Hold your baby’s body with the opposite arm from the breast you’re nursing with. Hold and support breast with your arm nearest to it.

3. Football Hold

Sometimes called the “rugby hold,” this position is great for feeding after a C-section as it takes the weight of your baby off your lap and away from your incision. This position also allows you to see your baby nurse more fully as they latch — so you can ensure they’re latching well.

In this position, you hold your baby on the side of your body, with your arm supporting their back and your fingers gently supporting their neck. You can use your other hand to support your breast as you latch them on.

Often, using a pillow to support baby’s body is helpful.

4. Side-Lying Hold

It is one of the best way to give breastfeeding when you’re nursing all day and night.

First, make sure the surface you’re nursing on is free of pillows and extra blankets. Lie on your side and position your baby on their side so that they’re close to you, tummy to tummy. Position them a little below your breast as they come to latch on.

You can support your neck or back with a pillow, and you can support your baby with your free arm.

Advantages of Breastfeeding

Breastfeed is ideal food for the neonates. It has several advantages for baby as well as mother.

Advantages for baby

Breast milk contains everything your baby needs to grow and develop. It provides a unique and specific formula of vitamins, minerals and antioxidant.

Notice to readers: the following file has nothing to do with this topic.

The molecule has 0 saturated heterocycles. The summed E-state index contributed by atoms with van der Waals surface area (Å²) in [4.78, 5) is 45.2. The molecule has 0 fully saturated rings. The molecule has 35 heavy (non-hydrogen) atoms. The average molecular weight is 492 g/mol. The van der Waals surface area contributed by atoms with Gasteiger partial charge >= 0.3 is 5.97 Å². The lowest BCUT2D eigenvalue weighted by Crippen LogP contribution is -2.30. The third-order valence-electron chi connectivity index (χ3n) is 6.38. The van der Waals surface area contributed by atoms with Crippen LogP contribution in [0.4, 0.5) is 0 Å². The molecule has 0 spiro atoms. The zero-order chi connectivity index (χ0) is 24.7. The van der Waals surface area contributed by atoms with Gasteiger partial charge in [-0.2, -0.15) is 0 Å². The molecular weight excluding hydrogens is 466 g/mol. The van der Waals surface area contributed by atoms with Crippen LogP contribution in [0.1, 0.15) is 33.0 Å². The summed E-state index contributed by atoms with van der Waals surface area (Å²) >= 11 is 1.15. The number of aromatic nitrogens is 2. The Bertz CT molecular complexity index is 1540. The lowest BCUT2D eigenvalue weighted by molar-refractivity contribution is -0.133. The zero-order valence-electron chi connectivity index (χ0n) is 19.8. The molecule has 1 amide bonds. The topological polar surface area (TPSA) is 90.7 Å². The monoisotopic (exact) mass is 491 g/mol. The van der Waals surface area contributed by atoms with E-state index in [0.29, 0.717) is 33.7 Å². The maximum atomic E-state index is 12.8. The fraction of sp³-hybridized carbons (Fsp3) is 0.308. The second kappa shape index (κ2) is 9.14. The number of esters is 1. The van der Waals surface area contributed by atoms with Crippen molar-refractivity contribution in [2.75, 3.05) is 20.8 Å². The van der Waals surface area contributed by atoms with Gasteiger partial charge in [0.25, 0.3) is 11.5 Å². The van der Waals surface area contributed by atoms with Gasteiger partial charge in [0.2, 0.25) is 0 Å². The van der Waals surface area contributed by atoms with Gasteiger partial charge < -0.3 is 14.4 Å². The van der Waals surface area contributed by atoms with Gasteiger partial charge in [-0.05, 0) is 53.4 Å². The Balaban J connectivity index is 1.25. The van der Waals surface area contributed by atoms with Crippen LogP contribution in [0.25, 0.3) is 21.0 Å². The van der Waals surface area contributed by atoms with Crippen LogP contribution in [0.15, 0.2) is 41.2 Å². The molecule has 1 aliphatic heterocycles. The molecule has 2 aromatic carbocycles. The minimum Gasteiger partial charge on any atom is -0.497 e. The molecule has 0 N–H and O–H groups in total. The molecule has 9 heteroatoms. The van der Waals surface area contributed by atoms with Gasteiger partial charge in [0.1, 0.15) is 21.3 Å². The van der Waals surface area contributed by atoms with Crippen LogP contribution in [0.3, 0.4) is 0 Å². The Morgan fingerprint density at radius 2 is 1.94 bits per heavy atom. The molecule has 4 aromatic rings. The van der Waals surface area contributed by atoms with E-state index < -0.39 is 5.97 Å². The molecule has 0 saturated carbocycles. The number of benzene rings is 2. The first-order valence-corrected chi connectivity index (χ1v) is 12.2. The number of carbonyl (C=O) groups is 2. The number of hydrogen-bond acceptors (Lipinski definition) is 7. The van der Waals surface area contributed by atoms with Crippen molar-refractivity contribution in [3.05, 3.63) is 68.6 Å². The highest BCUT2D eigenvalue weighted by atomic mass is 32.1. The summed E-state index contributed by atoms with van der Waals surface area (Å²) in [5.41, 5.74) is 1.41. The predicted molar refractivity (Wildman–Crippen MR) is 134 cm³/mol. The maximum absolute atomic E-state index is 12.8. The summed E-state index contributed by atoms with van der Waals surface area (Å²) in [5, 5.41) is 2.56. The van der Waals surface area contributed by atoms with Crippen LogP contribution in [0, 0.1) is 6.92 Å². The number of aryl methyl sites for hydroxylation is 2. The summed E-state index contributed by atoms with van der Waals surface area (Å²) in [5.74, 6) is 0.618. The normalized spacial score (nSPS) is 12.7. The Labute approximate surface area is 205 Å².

• It’s easy to digest for baby’s immature tummy and intestines.
  • It contains antibodies that protect against infection and boost immunity.
  • It has the right amount of fat, sugar, water, protein and vitamins for your baby’s growth and development.
  • It promotes healthy weight gain in infants.
  • It changes to meet your baby’s nutritional needs as they grow.
  • It promotes emotional and physical bonding between mother and baby.
  • It is economically friendly because it is available free of cost for baby and it is safe and free from any contamination.

Advantages for mother

Breastfeeding offers several benefits for you, too. Some of the other benefits of breastfeeding for you include:

  • Promotes faster weight loss after birth.
  • Breastfeed serves as a natural contraceptive because lactation suppresses ovulation in mothers who give exclusive breastfeeding.
  • You can breastfeed anywhere without worrying about preparing bottles or mixing formula. Your milk is always available without needing to bring other supplies.
  • Breastfeeding increases both emotionally and physically emotional bonding.
  • Breastfeeding promotes involution of uterus. It helps bring back mother in shape after delivery.

Factors Inhibiting Breastfeeding

  • Lack of support from close family and friends can affect decisions about feeding.
  • Lack of knowledge, negative attitudes and beliefs about breastfeeding by others (partners, family members, support people and the general public) can be unsupportive.
  • Sore nipples. Mother’s nipple feels tender when they first start breastfeeding.
  • Low milk supply
  • Early breast engorgement.